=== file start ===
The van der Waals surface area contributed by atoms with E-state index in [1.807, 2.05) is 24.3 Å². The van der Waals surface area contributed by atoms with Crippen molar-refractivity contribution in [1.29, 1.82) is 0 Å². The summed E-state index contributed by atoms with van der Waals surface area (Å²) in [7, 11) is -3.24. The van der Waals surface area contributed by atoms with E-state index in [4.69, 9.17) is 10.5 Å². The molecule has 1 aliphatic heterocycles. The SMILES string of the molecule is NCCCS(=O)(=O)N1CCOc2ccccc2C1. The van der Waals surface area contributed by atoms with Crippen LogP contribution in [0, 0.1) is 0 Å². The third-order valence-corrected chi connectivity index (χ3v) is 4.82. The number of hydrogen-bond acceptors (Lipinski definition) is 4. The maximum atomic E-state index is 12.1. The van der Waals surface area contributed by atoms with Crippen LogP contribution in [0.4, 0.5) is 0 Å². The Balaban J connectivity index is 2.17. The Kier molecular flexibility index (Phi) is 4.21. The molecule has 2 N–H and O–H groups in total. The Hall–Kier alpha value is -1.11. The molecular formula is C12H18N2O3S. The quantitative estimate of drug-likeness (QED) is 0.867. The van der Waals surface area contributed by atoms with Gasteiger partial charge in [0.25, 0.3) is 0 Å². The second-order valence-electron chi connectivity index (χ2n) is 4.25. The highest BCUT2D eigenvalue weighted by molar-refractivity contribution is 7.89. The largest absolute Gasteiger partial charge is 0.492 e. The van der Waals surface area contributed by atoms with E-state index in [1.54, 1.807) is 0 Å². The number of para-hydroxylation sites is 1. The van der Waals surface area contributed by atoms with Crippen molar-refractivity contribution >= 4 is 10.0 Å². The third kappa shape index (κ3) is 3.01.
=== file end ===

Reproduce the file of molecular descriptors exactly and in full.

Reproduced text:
The van der Waals surface area contributed by atoms with E-state index in [1.807, 2.05) is 24.3 Å². The van der Waals surface area contributed by atoms with Crippen molar-refractivity contribution in [1.29, 1.82) is 0 Å². The summed E-state index contributed by atoms with van der Waals surface area (Å²) in [7, 11) is -3.24. The van der Waals surface area contributed by atoms with E-state index in [4.69, 9.17) is 10.5 Å². The molecule has 1 aliphatic heterocycles. The SMILES string of the molecule is NCCCS(=O)(=O)N1CCOc2ccccc2C1. The van der Waals surface area contributed by atoms with Crippen LogP contribution in [0, 0.1) is 0 Å². The third-order valence-corrected chi connectivity index (χ3v) is 4.82. The number of hydrogen-bond acceptors (Lipinski definition) is 4. The maximum atomic E-state index is 12.1. The van der Waals surface area contributed by atoms with Crippen LogP contribution in [0.4, 0.5) is 0 Å². The Balaban J connectivity index is 2.17. The Kier molecular flexibility index (Phi) is 4.21. The molecule has 2 N–H and O–H groups in total. The Hall–Kier alpha value is -1.11. The molecular formula is C12H18N2O3S. The quantitative estimate of drug-likeness (QED) is 0.867. The van der Waals surface area contributed by atoms with Gasteiger partial charge in [0.25, 0.3) is 0 Å². The second-order valence-electron chi connectivity index (χ2n) is 4.25. The highest BCUT2D eigenvalue weighted by molar-refractivity contribution is 7.89. The largest absolute Gasteiger partial charge is 0.492 e. The van der Waals surface area contributed by atoms with E-state index in [1.54, 1.807) is 0 Å². The number of para-hydroxylation sites is 1. The van der Waals surface area contributed by atoms with Crippen molar-refractivity contribution >= 4 is 10.0 Å². The third kappa shape index (κ3) is 3.01.